“If You Go….”

February 9, 2017

This past Sunday, Galilee member Scott Emery stood and gave a brief testimony about his experience in mission at Galilee. Many who heard him said that Scott’s words struck a chord and that their own lives have been impacted by mission in the exact way that Scott described.

Galilee is planning a number of mission activities this summer for youth and adults. Why not look over the offerings here? And as you do, consider Scott’s testimony again. This is what he had to say:


“Franciscan Richard Rohr, said “We do not think ourselves into new ways of living, we live ourselves into new ways of thinking.” 

Six years ago, things were rolling along just like I had planned. Life was good. At work, I was the first one in in the morning and last to leave each day. I was on my way up. Then one day, the company that I thought I would retire from said, “Thanks for your service, we’re cutting back and do not need you anymore.”

It was a hard blow that took time to recover from, but that blow gave me a second chance.

Jen Shah, Scott Emory and some familiar Galilee faces head off to a mission trip.

Once I got over the initial shock, I reassessed my priorities and where to focus my time and attention. I decided to go on a few mission trips with my teenage daughters.

Those trips were fun, challenging, rewarding, and memorable. If you have the slightest thought you might like to go on a mission trip, do it.

If you go on a mission trip, you may find yourself in a new and exciting place or one that is scary and strange. You may find yourself living in close quarters with people you barely know; people who make you laugh and irritate you at the same time. 

If you go, you may make progress repairing a storm-damaged home, but feel a bit like Sisyphus as you move the same building materials back and forth to make room for the work. You may be handed an unfamiliar tool, asked to become an instant expert, and be surprised by how skilled you are by the end of the trip.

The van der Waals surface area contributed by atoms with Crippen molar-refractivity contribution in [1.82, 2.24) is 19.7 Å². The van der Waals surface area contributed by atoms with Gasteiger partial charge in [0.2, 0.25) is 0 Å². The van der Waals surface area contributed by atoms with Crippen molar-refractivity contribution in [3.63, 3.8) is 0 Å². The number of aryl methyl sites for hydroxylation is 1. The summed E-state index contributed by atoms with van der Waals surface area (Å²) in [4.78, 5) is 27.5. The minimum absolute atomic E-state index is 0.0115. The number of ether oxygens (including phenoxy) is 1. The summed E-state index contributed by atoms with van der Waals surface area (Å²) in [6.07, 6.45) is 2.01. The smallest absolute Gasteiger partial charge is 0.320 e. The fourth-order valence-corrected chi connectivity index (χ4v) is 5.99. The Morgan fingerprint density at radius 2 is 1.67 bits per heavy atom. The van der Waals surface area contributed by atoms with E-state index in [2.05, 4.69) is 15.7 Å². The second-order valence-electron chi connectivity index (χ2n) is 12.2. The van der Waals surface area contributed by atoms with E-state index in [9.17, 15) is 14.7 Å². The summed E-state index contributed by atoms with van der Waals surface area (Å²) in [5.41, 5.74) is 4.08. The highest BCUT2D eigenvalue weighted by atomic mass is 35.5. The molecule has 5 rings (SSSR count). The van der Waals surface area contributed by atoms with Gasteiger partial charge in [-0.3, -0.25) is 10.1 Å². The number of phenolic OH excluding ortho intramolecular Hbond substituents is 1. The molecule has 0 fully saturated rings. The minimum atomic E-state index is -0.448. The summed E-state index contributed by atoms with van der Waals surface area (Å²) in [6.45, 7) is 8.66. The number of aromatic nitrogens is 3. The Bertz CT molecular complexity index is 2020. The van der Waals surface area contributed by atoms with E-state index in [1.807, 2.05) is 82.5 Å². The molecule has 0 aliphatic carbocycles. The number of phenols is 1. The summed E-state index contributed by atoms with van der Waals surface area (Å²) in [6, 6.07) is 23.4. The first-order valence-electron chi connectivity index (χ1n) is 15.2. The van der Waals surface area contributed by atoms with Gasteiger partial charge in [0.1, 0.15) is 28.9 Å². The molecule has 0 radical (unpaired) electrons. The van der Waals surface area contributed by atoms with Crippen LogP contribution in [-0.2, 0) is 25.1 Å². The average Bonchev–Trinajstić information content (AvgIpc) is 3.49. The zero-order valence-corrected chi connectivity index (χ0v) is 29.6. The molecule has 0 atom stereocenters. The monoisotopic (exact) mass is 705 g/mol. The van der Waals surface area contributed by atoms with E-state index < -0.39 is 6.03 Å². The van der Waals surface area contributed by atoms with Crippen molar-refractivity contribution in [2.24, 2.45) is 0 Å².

Scott’s expertise extends to oversight and supervision.

If you go, you may work hard all day and just want to go to bed, but instead go out with the team and see a beautiful sunset or an amazing skyline. Or, on your night out, you may be excited to see your favorite dessert, cannolis, on the menu, but then learn that the cannoli lady had not come in that day.

You may find that some of your teammates are up early to fix breakfast for the team. Or that other teammates stayed late at job site, so that the team could do something fun on another day.

If you go you may learn, as you work in the crawl space beneath an old house, that a teammate has literally stuck her foot in the door of a closing hardware store to get the supplies you need to finish the job and that that day will be the last one you spend under the house. 

If you go on a mission trip, you may meet someone who does not care that you are rebuilding his home with basic, low cost materials because he just wants to get his family back to the community where they built their lives. You may help a woman who is so thankful for your work on her home that she brings you a meal that could feed an army.

The work doesn’t look life changing, but it can be.

Nobody can say exactly what will happen on a mission trip, until it happens. But, if you choose to go, you will experience the Holy Spirit, you will gain understanding of what it means to do this “to the least of these,” and you will build relationships.

You will see one another in ways that normal life or Sunday morning never reveal. You will have long conversations about things big and small. You will help one another and be helped. The tie that binds will come into plain site.

The Only Thing That Matters

George Vaillant, the director of the 75-year Harvard study on the secrets to a fulfilling life,  said that the study’s most important finding is that the only thing that matters in life is relationships.

This is the heart of missions. The making of new relationships and the building up of old ones. This is how we put our faith into action and strive to make it on earth as it is in heaven.

I decided to go on mission trips because I was called to serve. I was rewarded by gaining relationships with many of you. For this I am grateful.

But, for me, the significance of my decision came into focus last year, when my 18 year old daughter said, “My friends are amazed at the conversations I have with you. They never talk with their dad’s about the things we do.”

It was a clarifying moment, I was no longer on the fast track, I was no longer headed to the top at work, but I had never been richer. I had lived myself into a new way of thinking, a thinking where relationships took priority. And, going on missions with my daughters played no small part in getting me there.

Pastor Jason has been telling us that he wants us to get more out of Galilee. So, here is a chance for you get something from Galilee—a really big something. Put your faith into action. Go on a mission trip. Go alone. Go with your children. Go with your spouse. Just go. If you have even the slightest bit of interest, I urge you to talk with Jen Shah after the service to find out about going to Costa Rica this summer. You will be rewarded.”